Then came the Second World War.  The war wrecked both Britain and France, while elevating the United States and the Soviet Union into global super-powers.  The unwilling Anglo-French retreat from the Middle East coupled with the renewed Russian threat to draw in the Americans.

The British were reluctant to release their grip.[5]  They had, after all, alone fought from the first day of the war to its last without suffering military conquest.  In the last stages of the war, British leaders began to plan new arrangements that would allow them to exert a guiding hand on Middle Eastern developments.  Britain’s lack of money and power quickly undermined these schemes.   Israel’s self-proclamation (1948), the rise of the charismatic Egyptian military dictator Gamal Nasser (1952) in place of the feeble King Farouk (1952), the American supplanting of Britain as the predominant power in Iran after the 1953 coup, Nasser’s seizure of the Suez Canal and America’s brutal intervention to halt the botched Anglo-French-Israeli Suez Campaign (1956) against Nasser, and the beginning of the Iraqi Revolution with the overthrow of the pro-British monarchy (1958) marked some of the Stations of the Cross on Britain’s painful imperial Via Dolorosa.

[1] It might be wondered if a recognition of this endless submissive adaptability on the part of unprincipled leaders is part of what fuels the rage of contemporary radical Islam.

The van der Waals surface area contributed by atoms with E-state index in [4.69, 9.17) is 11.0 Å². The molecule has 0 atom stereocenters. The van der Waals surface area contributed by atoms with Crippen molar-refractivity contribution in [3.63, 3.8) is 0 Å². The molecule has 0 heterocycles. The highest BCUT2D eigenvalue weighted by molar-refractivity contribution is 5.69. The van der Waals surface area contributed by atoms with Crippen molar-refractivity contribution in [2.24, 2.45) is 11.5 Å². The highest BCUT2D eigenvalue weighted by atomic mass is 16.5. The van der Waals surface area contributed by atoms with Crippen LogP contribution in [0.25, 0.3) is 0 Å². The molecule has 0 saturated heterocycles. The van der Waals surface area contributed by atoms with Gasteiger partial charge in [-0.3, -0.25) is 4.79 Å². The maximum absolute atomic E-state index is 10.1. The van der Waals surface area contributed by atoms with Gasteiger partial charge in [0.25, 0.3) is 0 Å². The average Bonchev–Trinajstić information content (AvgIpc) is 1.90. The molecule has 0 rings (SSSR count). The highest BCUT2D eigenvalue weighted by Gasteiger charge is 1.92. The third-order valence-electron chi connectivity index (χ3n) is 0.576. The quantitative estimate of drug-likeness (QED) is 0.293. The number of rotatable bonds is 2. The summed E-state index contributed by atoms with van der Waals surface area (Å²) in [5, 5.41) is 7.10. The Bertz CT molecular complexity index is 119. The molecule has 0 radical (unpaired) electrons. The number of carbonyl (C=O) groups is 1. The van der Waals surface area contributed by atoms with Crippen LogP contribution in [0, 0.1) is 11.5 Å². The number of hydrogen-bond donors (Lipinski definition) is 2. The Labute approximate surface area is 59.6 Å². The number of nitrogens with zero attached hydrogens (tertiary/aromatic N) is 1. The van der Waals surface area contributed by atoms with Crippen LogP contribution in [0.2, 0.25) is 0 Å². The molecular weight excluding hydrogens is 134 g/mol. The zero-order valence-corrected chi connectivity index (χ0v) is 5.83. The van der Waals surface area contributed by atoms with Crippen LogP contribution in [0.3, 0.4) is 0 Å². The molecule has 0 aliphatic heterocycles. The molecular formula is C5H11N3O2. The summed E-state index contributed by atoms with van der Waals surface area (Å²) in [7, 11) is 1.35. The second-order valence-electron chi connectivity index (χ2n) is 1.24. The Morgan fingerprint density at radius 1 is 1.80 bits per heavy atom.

[2] M.S. Anderson, The Eastern Question, 1774-1923: A Study in International Relations (1966).

[3] Under the Sykes-Picot Agreement (1916), France got Syria and Lebanon, while Britain got Iraq, Palestine, and Trans-Jordan.  It also sought a tighter grip on Egypt.

[4] See, most recently, James Barr, A Line in the Sand: Britain, France and the Struggle that Shaped the Middle East (2011).

[5] James Barr, Lords of the Desert: Britain’s Struggle with America to Dominate the Middle East (2018).

Of Two Minds.

In 2016, Donald Trump captured the Republican Party.  However, his own base lies—so goes the conventional wisdom—in the “white working class.”[1]  That class feels that they have been abandoned by their own country and by their traditional party—the Democrats.[2]  Almost half (47 percent) of the voters who approve of President Trump feel estranged from the country.[3]  Now, with President Trump in the White House and Brett Kavanaugh on the Supreme Court, almost as large a share (44 percent) of those who disapprove of President Trump feel estranged from the country.